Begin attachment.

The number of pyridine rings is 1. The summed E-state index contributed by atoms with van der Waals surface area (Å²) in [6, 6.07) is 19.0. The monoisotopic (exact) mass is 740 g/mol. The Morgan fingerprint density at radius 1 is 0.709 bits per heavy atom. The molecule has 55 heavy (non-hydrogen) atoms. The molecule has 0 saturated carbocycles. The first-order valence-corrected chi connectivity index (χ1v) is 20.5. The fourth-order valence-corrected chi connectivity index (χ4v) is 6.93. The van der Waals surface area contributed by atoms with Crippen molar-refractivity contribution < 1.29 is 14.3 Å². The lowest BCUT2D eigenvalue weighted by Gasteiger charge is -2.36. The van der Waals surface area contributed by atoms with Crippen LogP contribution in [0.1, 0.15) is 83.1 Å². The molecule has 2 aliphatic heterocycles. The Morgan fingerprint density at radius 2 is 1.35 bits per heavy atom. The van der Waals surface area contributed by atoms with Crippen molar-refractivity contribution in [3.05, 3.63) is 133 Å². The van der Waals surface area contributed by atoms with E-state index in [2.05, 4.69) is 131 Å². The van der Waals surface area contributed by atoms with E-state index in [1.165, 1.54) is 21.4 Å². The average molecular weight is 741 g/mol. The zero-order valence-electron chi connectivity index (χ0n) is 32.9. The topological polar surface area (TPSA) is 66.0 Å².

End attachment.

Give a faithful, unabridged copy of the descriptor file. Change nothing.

The number of pyridine rings is 1. The summed E-state index contributed by atoms with van der Waals surface area (Å²) in [6, 6.07) is 19.0. The monoisotopic (exact) mass is 740 g/mol. The Morgan fingerprint density at radius 1 is 0.709 bits per heavy atom. The molecule has 55 heavy (non-hydrogen) atoms. The molecule has 0 saturated carbocycles. The first-order valence-corrected chi connectivity index (χ1v) is 20.5. The fourth-order valence-corrected chi connectivity index (χ4v) is 6.93. The van der Waals surface area contributed by atoms with Crippen molar-refractivity contribution < 1.29 is 14.3 Å². The lowest BCUT2D eigenvalue weighted by Gasteiger charge is -2.36. The van der Waals surface area contributed by atoms with Crippen LogP contribution in [0.1, 0.15) is 83.1 Å². The molecule has 2 aliphatic heterocycles. The Morgan fingerprint density at radius 2 is 1.35 bits per heavy atom. The van der Waals surface area contributed by atoms with Crippen molar-refractivity contribution in [3.05, 3.63) is 133 Å². The van der Waals surface area contributed by atoms with E-state index in [2.05, 4.69) is 131 Å². The van der Waals surface area contributed by atoms with E-state index in [1.165, 1.54) is 21.4 Å². The average molecular weight is 741 g/mol. The zero-order valence-electron chi connectivity index (χ0n) is 32.9. The topological polar surface area (TPSA) is 66.0 Å².